• Old crops or sprouting stumps left in the field provide refuges for bugs so they should be destroyed or dig into the soil.
  • Growing strong smelling plants such as garlic and onion near the crop is reported to reduce infestations.
  • Spraying plants with a soapy solution helps to wash off young bugs.
Tip wilter
© A.M.Varela, icipe

Tip wilter

Stinkbug d…

Green stin…

Leaf foote…

Bug damage

Fruit flies (Bactrocera cucurbitae and Ceratitis capitata)

Fruit flies that feed on passion fruit in Africa include the melon fly (Bactrocera cucurbitae) and the Mediterranean fruit fly (Ceratitis capitata).

Pierced young fruit shrivels and falls; later injuries cause damage that lowers the market value of the fruit. However, the incidence of fruit flies on passion fruit is low, and usually of not economic importance. So control may not be necessary.

What to do:
  • Collect and destroy all fallen fruits at least twice a week during the fruit season.
  • Do not put collected damaged fruits into compost heaps. Instead, burn them or bury them at least 50 cm deep, so that the fruit flies cannot reach the soil surface.
  • Remove fruits with dimples and those that ooze clear sap. This method is more laborious than picking the rotten fruits from the ground, but it is also more effective.
  • Whenever possible, wrap fruit in newspaper or paper bags to prevent fruit flies from laying eggs on the fruit. This has to be done well before the fruit matures.
  • Pick overripe fruits, as they attract fruit flies.
  • Physical methods include fruit fly traps and fruit bagging, see on fruit-fly datasheet
Fruit fly
© R. C. Copeland, icipe

Fusarium wilt (Fusarium oxysporum f.sp. passiflorae)

Fusarium wilt (also called collar rot) symptoms consist of yellowing of leaves, the collar region of affected plant at soil level turns brownish and vertically cracks and vines wilt followed by a complete collapse of the plant. On dissection of infected stem, vascular tissues show brown discolouration.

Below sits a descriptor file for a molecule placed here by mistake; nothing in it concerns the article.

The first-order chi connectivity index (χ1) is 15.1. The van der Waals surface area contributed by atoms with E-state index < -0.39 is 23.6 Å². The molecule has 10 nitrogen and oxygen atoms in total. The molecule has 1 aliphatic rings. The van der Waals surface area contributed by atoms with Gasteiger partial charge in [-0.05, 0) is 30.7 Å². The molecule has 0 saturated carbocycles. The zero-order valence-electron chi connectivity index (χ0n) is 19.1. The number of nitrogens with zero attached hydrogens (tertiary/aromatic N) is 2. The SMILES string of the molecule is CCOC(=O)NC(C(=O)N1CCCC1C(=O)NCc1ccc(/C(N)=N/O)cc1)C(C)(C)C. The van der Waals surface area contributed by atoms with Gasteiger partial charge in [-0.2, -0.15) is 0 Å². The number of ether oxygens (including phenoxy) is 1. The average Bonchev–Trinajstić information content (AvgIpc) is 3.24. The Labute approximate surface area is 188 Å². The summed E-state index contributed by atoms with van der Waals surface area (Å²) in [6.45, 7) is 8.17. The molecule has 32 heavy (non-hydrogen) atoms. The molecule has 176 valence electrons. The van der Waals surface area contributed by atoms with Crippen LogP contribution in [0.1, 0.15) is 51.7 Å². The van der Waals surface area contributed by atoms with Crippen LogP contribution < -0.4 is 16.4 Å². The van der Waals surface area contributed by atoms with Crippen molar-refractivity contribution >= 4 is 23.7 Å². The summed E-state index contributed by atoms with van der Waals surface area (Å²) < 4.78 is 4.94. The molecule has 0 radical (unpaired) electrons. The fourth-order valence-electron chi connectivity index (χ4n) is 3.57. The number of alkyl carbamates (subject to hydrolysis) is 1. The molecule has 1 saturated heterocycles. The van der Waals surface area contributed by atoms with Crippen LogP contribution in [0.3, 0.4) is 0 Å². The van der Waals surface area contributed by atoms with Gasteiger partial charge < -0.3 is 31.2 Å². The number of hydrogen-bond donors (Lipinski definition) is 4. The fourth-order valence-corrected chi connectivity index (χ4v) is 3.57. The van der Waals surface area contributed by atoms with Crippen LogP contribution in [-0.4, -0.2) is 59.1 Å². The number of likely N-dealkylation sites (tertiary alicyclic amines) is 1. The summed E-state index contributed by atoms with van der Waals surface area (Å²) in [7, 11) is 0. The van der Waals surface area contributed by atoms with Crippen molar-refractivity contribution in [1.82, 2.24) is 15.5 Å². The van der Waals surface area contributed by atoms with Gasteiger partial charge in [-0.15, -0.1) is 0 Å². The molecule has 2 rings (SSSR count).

What to do:
  • Affected parts should be removed and burned. Snap off the affected parts or remove the affected plant manually.
  • Do not cut tissue and then use the knife on healthy plants.
  • Keep the base of the plant clear of grass and weeds, which favour fungal growth.
  • Grafting to wilt-resistant yellow passion fruit rootstocks (e.g. P. caerula) is the most practical way of control.
Fusarium wilt
© A. M. Varela, icipe

Fusarium w…

Fusarium w…

Fusarium w…

Leafmining flies (Lyriomyza spp)

Feeding and egg laying by leafmining flies cause stippling of leaves. This can kill seedlings and in older plants allows entry of disease-causing microorganisms. Feeding by maggots causes mining (tunnelling) of leaves reducing the productive leaf area. Heavily attacked leaves may drop off, and may lead to yield losses.

What to do:
  • Control by natural enemies is important.
  • Ploughing can help in exposing pupae to desiccation and natural enemies.
  • Neem products are effective for controlling leafminers.
© A.M. Varela

Mealybugs (Planococcus citri and P. kenya)

Mealybugs infest fruits and foliage. They can be serious pests in the warm season, if natural enemies, which usually control them, are destroyed by spraying with pesticides.

They are 3-5 mm long, soft, elongate oval and somewhat flattened

What to do:
  • Conserve natural enemies. Mealybugs are usually controlled by a wide range of natural enemies. However, use of pesticides may kill these natural enemies leading to mealybug outbreaks.
© Courtesy EcoPort ( John A. Weidhass



Phytophthora blight (Phytophthora nicotianae var. parastica)

Affected leaves are water-soaked and light-brown in colour. They fall readily, leading to defoliation of the vines. Affected areas of the stem are first purple and later brown above the graft union. They may completely girdle the stem causing wilting and collapse of the vine. Fruit symptoms comprise of large, water-soaked areas. Diseased fruits fall readily and in wet weather become covered with white, fungal growth.

Another strain of the fungus (Phytophthora cinnamoni) causes root rot. Yellow and purple varieties have different patterns of susceptibility. The yellow vine is susceptible to P. cinnamoni, and the purple vine is more susceptible to P. nicotianae. Both fungus strains attack both passion fruits and can cause root rot, wilt, damping off and leaf blight. Fungal spores are initially produced in wet soil beneath the vines and are splashed up to lower leaf canopy.

The disease is favoured by wet, windy weather.

What to do:
  • Good field sanitation.
  • Pruning and keeping a grass sward under the vines to minimise spore splashed up to the lower leaves.
  • Graft to resistant rootstocks (e.g. )P. caerula.
  • The application of copper-based fungicides every 2-3 months during the wet season reduces disease incidence in areas where the disease is likely to be serious. Stem lesions may be painted with a copper fungicide. For more information on copper-based fungicides click here .